Examining the impacts of motherhood on career-intentions and tenure for MotherScholars in STEM: A mixed methods study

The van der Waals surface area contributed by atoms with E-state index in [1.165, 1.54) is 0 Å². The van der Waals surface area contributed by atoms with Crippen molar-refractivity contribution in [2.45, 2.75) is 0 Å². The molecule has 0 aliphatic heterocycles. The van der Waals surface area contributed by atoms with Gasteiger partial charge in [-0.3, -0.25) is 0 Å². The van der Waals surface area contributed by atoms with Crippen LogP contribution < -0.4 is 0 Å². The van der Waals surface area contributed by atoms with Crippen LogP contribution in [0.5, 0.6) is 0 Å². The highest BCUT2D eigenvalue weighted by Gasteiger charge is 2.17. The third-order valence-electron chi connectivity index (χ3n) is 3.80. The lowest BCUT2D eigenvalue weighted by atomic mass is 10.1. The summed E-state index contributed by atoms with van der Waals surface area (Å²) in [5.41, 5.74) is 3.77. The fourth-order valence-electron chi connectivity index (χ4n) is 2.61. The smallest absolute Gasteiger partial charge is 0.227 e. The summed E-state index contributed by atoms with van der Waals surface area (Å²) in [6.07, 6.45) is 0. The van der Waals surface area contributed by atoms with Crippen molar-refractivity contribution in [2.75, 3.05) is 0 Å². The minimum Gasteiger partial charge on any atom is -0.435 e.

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Women faculty members in science, technology, engineering and mathematics (STEM) disciplines have historically been underrepresented. They are also less likely than their colleagues in other fields to have children, making mother faculty members in STEM an even smaller, more underrepresented group. Understanding how these MotherScholars have persisted through tenure, will increase the knowledge base of MotherScholars’ success in STEM fields. This study was a convergent mixed methods case study where a case study and a survey are used to examine the expectancy, value and cost beliefs of being a MotherScholar in STEM and persisting past tenure. A survey was used to understand similarities between MotherScholars in STEM fields and non-STEM fields. Specifically, the survey addressed personal support networks, academic work environment and career-related intentions of all MotherScholars. The case study was focused on five MotherScholars in STEM. In addition, this mixed methods study includes an understanding of the impacts of COVID-19 on tenured MotherScholars in STEM. The findings were integrated to determine that career-related encouragement from personal networks is significant; expectancy beliefs of MotherScholars are understood and expected; MotherScholars’ value beliefs about their careers is impacted by their children; their cost beliefs are significant but not surprising, and MotherScholars across disciplines have shared burdens, benefits and experiences.Embargo status: Restricted until 06/2023. To request the author grant access, click on the PDF link to the left.